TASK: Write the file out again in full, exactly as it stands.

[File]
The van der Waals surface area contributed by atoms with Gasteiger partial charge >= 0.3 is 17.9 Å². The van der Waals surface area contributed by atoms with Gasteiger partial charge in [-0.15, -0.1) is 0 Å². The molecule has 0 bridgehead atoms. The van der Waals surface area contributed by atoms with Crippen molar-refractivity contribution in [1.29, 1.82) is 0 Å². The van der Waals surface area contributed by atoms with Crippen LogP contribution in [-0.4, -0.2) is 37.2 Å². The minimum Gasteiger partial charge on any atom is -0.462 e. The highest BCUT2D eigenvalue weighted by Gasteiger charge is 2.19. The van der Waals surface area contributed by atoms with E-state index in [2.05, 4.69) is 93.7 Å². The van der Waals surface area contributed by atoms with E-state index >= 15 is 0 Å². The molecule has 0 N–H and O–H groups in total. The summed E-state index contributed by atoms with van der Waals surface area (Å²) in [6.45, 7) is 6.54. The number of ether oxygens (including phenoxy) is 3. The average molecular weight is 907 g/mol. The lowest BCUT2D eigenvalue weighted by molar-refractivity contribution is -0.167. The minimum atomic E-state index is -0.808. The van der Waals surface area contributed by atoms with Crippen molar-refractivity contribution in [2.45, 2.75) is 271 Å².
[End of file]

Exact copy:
The van der Waals surface area contributed by atoms with Gasteiger partial charge >= 0.3 is 17.9 Å². The van der Waals surface area contributed by atoms with Gasteiger partial charge in [-0.15, -0.1) is 0 Å². The molecule has 0 bridgehead atoms. The van der Waals surface area contributed by atoms with Crippen molar-refractivity contribution in [1.29, 1.82) is 0 Å². The van der Waals surface area contributed by atoms with Crippen LogP contribution in [-0.4, -0.2) is 37.2 Å². The minimum Gasteiger partial charge on any atom is -0.462 e. The highest BCUT2D eigenvalue weighted by Gasteiger charge is 2.19. The van der Waals surface area contributed by atoms with E-state index in [2.05, 4.69) is 93.7 Å². The van der Waals surface area contributed by atoms with E-state index >= 15 is 0 Å². The molecule has 0 N–H and O–H groups in total. The summed E-state index contributed by atoms with van der Waals surface area (Å²) in [6.45, 7) is 6.54. The number of ether oxygens (including phenoxy) is 3. The average molecular weight is 907 g/mol. The lowest BCUT2D eigenvalue weighted by molar-refractivity contribution is -0.167. The minimum atomic E-state index is -0.808. The van der Waals surface area contributed by atoms with Crippen molar-refractivity contribution in [2.45, 2.75) is 271 Å².